Who knows now—in our year of grace 1919—anything about "The Circe of Soho Square?" Yet for twelve brilliant years this Venetian singer held the most fashionable musical entertainments in the whole of England, to which the nobility and even royalty, in the person of the King of England and the King of Denmark, were graciously pleased to come. This woman, whose professional name—for a while at least —was Madame Teresa Cornelys, was rich enough to purchase Carlisle House in London, and had a thrilling social career. The great Bach himself conducted her concerts, and was one of the adjuncts of Madame Cornelys' musical ventures.
And this was the upward curve of madame's soaring rocket. But unfortunately, "what goes up, must come down."
There came the dawn of a grey day, when Carlisle House with all its luxurious appointments, furniture and rich draperies, was cried out on the market by the harsh voice of the auctioneer. All was changed—including the name of the social favorite. For the next few years she sought refuge under the unassuming name of "Mrs. Smith." And the ballroom, where she had held her brilliant musical court, became the quarters of a debating society.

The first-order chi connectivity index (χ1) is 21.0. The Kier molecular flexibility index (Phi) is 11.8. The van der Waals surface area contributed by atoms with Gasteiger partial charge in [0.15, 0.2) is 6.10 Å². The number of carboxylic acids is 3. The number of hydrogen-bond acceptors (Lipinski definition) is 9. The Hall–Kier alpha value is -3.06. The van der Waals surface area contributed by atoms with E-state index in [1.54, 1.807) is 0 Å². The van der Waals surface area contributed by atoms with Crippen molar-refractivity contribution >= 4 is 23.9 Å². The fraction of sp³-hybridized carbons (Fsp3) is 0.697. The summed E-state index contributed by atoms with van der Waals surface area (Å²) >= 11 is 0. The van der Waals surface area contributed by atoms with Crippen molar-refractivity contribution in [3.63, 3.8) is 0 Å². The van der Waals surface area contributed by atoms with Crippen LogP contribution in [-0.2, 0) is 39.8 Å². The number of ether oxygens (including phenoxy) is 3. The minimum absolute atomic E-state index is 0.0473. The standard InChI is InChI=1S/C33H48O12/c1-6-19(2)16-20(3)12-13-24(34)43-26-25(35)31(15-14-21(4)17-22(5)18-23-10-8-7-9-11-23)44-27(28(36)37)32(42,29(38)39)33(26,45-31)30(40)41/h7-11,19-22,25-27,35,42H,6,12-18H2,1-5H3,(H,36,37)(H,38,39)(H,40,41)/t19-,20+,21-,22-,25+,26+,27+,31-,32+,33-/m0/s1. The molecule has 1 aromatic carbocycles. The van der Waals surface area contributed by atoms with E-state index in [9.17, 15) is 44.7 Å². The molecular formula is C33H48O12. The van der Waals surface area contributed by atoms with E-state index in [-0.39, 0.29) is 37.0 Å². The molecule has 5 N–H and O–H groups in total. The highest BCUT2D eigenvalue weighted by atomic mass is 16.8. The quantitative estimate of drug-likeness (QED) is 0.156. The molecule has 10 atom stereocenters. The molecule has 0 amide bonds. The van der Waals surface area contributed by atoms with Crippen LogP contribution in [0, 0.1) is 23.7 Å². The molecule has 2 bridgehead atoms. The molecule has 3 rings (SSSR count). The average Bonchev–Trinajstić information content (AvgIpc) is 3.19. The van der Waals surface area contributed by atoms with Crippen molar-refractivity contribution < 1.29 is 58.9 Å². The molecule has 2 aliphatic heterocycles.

Her only son, who supported her, died when she was quite an old woman; and this turn in fortune's inexorable wheel sent the former "Circe of Soho Square" out to Knightsbridge to sell asses' milk. As to the final scene, history is vague—but Fleet Street Prison records bear the name of "Mrs. Smith" as having served part of a term in its gloomy walls, before her death there— an old, broken, tragic woman of seventy-four!
How many of us know that the first complete ballet d'action ever produced on any stage (introduced at a performance at Covent Garden in London, in 1734), was the work of "a" Mile. Salle. This young singer also made important changes and reforms in theatrical costuming. No doubt she felt highly elated at the "undying" fame she was achieving. She was the originator of a graceful dramatic dance called "Pygmalion.'